Nearly half of U.S. physicians are now writing prescriptions electronically using their electronic health-record systems, according to a new report from HHS' Office of the National Coordinator for Health Information Technology. The report relies on data provided by the Surescripts electronic prescription network.
By June 2012, according to the ONC, 48% of physicians nationwide were e-prescribing using an EHR, up from 7% in December 2008. New Hampshire recorded the greatest growth in e-prescribing through an EHR: 70% of physicians in the state were writing EHR-enabled e-prescriptions by this summer, versus 5% who were doing so four years ago. Alaska was the state with the least e-prescribing growth, recording an increase to 32% of physicians using EHR e-prescribing from 4%.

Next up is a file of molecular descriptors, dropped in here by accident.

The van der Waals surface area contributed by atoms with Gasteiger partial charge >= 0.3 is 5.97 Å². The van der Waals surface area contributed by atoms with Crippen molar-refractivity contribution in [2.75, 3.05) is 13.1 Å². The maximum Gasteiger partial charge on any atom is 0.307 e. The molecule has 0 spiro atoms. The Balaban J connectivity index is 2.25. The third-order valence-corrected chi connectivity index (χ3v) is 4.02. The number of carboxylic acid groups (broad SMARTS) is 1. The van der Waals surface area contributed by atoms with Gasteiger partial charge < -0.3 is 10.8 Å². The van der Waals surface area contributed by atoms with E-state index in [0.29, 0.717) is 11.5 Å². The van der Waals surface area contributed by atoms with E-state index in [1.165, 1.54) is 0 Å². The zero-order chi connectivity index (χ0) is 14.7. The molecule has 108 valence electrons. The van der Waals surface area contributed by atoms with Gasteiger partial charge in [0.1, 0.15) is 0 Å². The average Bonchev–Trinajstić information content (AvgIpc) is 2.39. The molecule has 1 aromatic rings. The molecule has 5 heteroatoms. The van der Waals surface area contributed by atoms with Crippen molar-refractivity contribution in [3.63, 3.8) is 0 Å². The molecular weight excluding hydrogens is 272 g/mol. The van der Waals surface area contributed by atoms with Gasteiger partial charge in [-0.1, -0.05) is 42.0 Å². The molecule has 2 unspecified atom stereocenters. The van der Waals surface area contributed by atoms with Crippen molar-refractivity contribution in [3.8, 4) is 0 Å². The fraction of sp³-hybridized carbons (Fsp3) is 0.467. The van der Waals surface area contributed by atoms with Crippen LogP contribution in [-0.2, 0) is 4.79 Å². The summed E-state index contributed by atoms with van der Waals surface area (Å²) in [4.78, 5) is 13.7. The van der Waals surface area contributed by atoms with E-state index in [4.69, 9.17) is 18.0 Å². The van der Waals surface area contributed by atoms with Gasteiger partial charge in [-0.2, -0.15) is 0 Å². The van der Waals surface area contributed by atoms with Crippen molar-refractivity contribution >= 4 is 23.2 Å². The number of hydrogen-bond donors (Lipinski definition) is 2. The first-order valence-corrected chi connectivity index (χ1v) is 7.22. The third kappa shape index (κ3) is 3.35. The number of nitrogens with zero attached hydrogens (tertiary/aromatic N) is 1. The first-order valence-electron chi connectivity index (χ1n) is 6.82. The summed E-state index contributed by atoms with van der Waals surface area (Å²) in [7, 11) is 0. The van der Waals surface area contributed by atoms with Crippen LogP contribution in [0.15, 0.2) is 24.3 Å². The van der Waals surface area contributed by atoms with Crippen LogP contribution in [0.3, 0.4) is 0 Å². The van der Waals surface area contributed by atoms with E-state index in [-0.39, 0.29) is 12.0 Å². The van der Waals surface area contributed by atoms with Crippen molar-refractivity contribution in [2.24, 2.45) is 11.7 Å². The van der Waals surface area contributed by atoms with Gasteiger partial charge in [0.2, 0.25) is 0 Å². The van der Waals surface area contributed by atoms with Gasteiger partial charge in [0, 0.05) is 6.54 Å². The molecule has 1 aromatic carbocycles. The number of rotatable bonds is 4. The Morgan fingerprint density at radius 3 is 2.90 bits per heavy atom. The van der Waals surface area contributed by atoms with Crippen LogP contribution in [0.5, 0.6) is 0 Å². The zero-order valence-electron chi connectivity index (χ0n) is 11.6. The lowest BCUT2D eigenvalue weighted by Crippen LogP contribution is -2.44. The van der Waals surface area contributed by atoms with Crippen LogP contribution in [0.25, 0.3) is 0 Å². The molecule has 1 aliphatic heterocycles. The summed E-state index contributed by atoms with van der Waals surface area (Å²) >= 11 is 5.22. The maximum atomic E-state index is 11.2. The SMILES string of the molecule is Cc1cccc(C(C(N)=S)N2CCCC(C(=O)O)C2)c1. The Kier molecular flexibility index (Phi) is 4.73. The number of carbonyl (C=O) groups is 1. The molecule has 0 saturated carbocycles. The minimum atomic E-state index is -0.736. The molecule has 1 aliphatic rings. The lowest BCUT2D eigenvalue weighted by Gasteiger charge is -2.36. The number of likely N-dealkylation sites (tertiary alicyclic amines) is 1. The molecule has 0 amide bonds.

"In the same period, the percent of community pharmacies enabled to accept e-prescriptions grew from 76% to 94%," the ONC report said. "The growth of physicians and pharmacies e-prescribing has corresponded with a tenfold increase in the growth of new and renewal prescriptions sent electronically. In 2008, only 4% of new and renewal prescriptions were sent electronically. Our forecasting using data through June 2012 predicts that 45% of new and renewal prescriptions will be sent electronically in 2012.”
A data brief
containing the numbers is posted on Health IT Buzz, the ONC's official blog.